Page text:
- Marjorie van Elven |
Pink is usually associated with baby girls, ballerinas, Barbies, and all things feminine. But it hasn’t always been this way: the stereotype of pink as a gender signifier only originated in the late 1800s in the United States. Until then, most babies wore white, a color which is easier to wash and to bleach.
What may sound surprising to some is that pink was not associated with femininity when pastel colors first began to come into fashion: “the generally accepted rule is pink for the boys, and blue for the girls. The reason is that pink, being a more decided and stronger color, is more suitable for the boy, while blue, which is more delicate and dainty, is prettier for the girl”, reads an article on Ladies’ Home Journal from June 1918. Manufacturers only settled for pink for girls and blue for boys in the 1940s, with gender color coding gaining traction in the 1950s, according to the book “Pink and Blue: Telling the Girls From the Boys in America”, by Historian Jo B. Paoletti.
Curious about these and other societal changes regarding the color pink? Then make sure not to miss “Pink: the History of a Punk, Pretty, Powerful Color”, set to open on September 7 at the Museum of the Fashion Institute of Technology, New York. The exhibition will explore how the symbolism of pink has varied throughout History by showcasing 80 men’s, women’s and children’s outfits from the 18th century to the present.
Curated by the museum’s director, Valerie Steele, the pieces will represent both Western and non-Western cultures. The exhibition is also set to include ensembles by iconic fashion designers, such as Christian Dior, Yves Saint Laurent, Alessandro Michele, Jeremy Scott and Rei Kawakubo.
FIT also to explore the idea of pink as an erotic, rebellious color
In addition to telling the History of the feminization of pink, FIT’s upcoming exhibition will also show how different shades of pink came in and out of fashion, according to the ideas and values societies attributed to them. From the pale pinks of the early 1900s to the “shocking pink” of the 1930s, all the way to the 1950s “pretty in pink”, the exhibition will cover it all.
The museum at FIT is also set to explore the erotic connotations attributed to pink over the years. “Among the reasons why pink is widely regarded as an erotic color are the pinky-ceige of Caucasian skin, which has led to the idea that pink is associated with nudity”, said the museum in a statement. Pink is also associated with certain eroticized zones of the body, such as the mouth, genitals and nipples, known as “pink parts”.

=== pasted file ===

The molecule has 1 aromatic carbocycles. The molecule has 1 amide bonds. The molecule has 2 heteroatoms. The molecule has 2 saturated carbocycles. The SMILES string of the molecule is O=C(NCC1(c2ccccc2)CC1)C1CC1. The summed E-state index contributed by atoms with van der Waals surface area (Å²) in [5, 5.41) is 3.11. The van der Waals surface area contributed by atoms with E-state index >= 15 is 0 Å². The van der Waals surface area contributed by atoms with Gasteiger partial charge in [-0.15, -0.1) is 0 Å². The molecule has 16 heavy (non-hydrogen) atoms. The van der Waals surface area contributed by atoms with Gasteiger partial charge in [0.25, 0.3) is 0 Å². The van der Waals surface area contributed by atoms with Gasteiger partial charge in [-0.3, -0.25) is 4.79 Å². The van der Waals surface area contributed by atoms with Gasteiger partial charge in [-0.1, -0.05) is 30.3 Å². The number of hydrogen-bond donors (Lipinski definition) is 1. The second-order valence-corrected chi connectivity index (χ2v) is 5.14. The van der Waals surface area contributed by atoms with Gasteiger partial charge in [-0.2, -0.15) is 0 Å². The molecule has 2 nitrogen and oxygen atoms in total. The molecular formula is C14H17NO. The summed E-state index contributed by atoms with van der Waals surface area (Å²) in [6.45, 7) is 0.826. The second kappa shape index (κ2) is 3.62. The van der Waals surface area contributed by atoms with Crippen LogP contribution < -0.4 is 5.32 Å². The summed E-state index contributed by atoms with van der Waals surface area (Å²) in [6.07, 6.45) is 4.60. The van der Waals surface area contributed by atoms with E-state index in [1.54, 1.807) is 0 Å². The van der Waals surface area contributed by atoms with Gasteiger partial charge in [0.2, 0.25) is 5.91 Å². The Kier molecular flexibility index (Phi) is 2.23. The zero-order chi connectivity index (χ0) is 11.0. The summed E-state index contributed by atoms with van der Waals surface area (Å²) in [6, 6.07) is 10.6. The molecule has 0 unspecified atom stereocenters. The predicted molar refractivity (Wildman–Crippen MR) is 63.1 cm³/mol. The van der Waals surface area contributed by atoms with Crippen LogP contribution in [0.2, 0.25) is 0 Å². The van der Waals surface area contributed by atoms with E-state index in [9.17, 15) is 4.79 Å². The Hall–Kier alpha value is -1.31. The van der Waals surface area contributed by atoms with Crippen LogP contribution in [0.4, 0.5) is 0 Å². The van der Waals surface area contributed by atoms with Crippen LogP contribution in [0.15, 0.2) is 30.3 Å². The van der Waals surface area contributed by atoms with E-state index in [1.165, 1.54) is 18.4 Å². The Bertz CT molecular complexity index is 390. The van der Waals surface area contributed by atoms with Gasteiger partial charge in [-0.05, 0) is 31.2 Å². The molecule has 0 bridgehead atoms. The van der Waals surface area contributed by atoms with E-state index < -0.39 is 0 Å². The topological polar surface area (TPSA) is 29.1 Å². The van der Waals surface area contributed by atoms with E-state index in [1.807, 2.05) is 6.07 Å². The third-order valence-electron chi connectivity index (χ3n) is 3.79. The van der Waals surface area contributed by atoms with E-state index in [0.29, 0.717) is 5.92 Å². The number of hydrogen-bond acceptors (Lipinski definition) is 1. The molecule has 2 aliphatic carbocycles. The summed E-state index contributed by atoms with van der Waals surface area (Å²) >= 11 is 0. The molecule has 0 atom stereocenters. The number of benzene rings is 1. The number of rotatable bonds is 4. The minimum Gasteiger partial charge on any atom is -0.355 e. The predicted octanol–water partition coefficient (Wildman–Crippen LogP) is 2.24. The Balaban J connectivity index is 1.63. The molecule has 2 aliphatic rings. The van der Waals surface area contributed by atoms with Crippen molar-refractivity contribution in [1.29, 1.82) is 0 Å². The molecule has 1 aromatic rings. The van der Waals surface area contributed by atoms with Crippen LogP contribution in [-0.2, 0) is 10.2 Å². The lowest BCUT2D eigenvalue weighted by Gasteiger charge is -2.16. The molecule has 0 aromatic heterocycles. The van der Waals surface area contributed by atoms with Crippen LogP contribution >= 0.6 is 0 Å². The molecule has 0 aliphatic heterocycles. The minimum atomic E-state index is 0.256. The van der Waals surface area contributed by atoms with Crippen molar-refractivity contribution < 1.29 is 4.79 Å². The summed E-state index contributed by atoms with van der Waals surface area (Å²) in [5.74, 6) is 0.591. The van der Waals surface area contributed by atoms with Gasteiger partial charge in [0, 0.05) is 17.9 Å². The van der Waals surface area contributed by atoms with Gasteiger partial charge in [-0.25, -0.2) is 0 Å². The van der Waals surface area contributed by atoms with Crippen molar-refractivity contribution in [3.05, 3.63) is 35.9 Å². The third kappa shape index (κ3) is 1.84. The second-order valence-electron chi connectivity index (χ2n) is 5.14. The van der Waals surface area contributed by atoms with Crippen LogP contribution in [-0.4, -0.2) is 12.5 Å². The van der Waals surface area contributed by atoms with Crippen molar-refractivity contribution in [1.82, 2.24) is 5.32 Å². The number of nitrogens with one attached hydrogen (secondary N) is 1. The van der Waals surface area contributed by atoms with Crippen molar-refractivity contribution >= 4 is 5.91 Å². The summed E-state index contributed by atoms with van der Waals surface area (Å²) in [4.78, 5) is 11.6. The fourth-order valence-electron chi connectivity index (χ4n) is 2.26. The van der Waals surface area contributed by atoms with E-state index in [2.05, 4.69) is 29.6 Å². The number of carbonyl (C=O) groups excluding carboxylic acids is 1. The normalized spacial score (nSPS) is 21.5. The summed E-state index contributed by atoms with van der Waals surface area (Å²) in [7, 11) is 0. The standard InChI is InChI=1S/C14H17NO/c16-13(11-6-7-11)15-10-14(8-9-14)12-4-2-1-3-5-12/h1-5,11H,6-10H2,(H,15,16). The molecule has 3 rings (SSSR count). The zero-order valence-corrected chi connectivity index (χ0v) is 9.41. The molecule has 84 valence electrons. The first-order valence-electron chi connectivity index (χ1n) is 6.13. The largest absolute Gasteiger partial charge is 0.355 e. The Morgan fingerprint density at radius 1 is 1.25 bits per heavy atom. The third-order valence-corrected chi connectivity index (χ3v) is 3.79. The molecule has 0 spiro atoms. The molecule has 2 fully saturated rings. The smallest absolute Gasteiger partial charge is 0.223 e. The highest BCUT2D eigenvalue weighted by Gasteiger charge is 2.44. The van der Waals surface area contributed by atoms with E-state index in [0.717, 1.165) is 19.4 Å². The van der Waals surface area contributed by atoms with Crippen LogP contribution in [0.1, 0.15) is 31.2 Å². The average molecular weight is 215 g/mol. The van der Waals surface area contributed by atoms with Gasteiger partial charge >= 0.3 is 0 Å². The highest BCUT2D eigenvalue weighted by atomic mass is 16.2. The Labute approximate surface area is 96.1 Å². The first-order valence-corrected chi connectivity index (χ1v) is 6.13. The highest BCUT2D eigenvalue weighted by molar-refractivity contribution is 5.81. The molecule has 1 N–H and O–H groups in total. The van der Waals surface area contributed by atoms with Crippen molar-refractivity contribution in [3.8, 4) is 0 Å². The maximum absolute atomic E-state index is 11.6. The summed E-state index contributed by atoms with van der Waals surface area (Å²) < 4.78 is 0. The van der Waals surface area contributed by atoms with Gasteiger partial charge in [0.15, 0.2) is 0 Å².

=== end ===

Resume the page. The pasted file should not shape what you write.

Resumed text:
Pink also has a history of transgression, having played a role in the women’s and LGBTQ movements, as well as popular music associated with rebellious youth. The latest example of pink as transgression were the “pussy hats” worn at the women’s marches against Donald Trump, held in the United States in 2017, which the museum made sure to include in the exhibition.
Visitors will also see how contemporary designers are challenging the idea of pink as sweet and feminine. Commes des Garçons’ “Biker/Ballerina” and Valentino’s “Pink is Punk” T-shirts are two of the works to be featured in the exhibition’s final room.
Picture credits: 18th century dress, museum purchase. 2017.46.1. Photograph by Eileen Costa. Courtesy of The Museum at FIT.
Afternoon dress Pink silk taffeta, 1857, USA, museum purchase. P92.40.1.Photograph by Eileen Costa. Courtesy of The Museum at FIT.
Evening dress: Circa 1954, USA, gift of Virginia Pope. Photograph by Eileen Costa. Courtesy of The Museum at FIT.
Charles James dress. 1937, gift of Mrs. John Hammond. 77.89.3. Photograph by Eileen Costa. Courtesy of The Museum at FIT.
Baby, the Stars Shine Bright ensemble. 2009, Japan, museum purchase. 2010.50.2. Photograph by Eileen Costa. Courtesy of The Museum at FIT.
Céline dress. Spring 2017, France, gift of Céline. 2017.19.1. Photograph by Eileen Costa. Courtesy of The Museum at FIT.
Comme des Garçons Ensemble, Fall 2016, “18th-Century Punk” Collection, fall/winter 2016, Japan, museum purchase. 2017.52.1. Photograph by Eileen Costa. Courtesy of The Museum at FIT.